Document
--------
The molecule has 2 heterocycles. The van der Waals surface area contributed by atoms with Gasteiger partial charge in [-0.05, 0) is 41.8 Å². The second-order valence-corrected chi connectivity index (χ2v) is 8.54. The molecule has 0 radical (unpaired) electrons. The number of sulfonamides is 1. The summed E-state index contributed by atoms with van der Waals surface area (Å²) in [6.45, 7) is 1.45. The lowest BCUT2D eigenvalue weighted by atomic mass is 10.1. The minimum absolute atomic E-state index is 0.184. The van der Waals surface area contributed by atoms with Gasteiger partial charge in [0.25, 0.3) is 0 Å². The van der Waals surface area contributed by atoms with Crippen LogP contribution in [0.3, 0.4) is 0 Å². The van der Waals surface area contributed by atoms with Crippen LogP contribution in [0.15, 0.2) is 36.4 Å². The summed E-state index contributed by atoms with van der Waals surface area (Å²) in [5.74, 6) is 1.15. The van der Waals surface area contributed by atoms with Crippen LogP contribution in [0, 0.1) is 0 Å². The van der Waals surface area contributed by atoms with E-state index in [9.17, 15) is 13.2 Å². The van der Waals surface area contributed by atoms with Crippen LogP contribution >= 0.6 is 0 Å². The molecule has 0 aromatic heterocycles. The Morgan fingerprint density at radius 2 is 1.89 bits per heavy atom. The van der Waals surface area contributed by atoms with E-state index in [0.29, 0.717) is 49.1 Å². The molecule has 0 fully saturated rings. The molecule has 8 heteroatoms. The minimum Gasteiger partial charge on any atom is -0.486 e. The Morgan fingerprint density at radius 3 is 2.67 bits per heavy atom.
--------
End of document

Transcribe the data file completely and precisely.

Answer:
The molecule has 2 heterocycles. The van der Waals surface area contributed by atoms with Gasteiger partial charge in [-0.05, 0) is 41.8 Å². The second-order valence-corrected chi connectivity index (χ2v) is 8.54. The molecule has 0 radical (unpaired) electrons. The number of sulfonamides is 1. The summed E-state index contributed by atoms with van der Waals surface area (Å²) in [6.45, 7) is 1.45. The lowest BCUT2D eigenvalue weighted by atomic mass is 10.1. The minimum absolute atomic E-state index is 0.184. The van der Waals surface area contributed by atoms with Gasteiger partial charge in [0.25, 0.3) is 0 Å². The van der Waals surface area contributed by atoms with Crippen LogP contribution in [0.3, 0.4) is 0 Å². The van der Waals surface area contributed by atoms with Crippen LogP contribution in [0.15, 0.2) is 36.4 Å². The summed E-state index contributed by atoms with van der Waals surface area (Å²) in [5.74, 6) is 1.15. The van der Waals surface area contributed by atoms with Crippen LogP contribution in [0, 0.1) is 0 Å². The van der Waals surface area contributed by atoms with E-state index in [9.17, 15) is 13.2 Å². The van der Waals surface area contributed by atoms with Crippen LogP contribution >= 0.6 is 0 Å². The molecule has 0 aromatic heterocycles. The Morgan fingerprint density at radius 2 is 1.89 bits per heavy atom. The van der Waals surface area contributed by atoms with E-state index in [0.29, 0.717) is 49.1 Å². The molecule has 0 fully saturated rings. The molecule has 8 heteroatoms. The minimum Gasteiger partial charge on any atom is -0.486 e. The Morgan fingerprint density at radius 3 is 2.67 bits per heavy atom.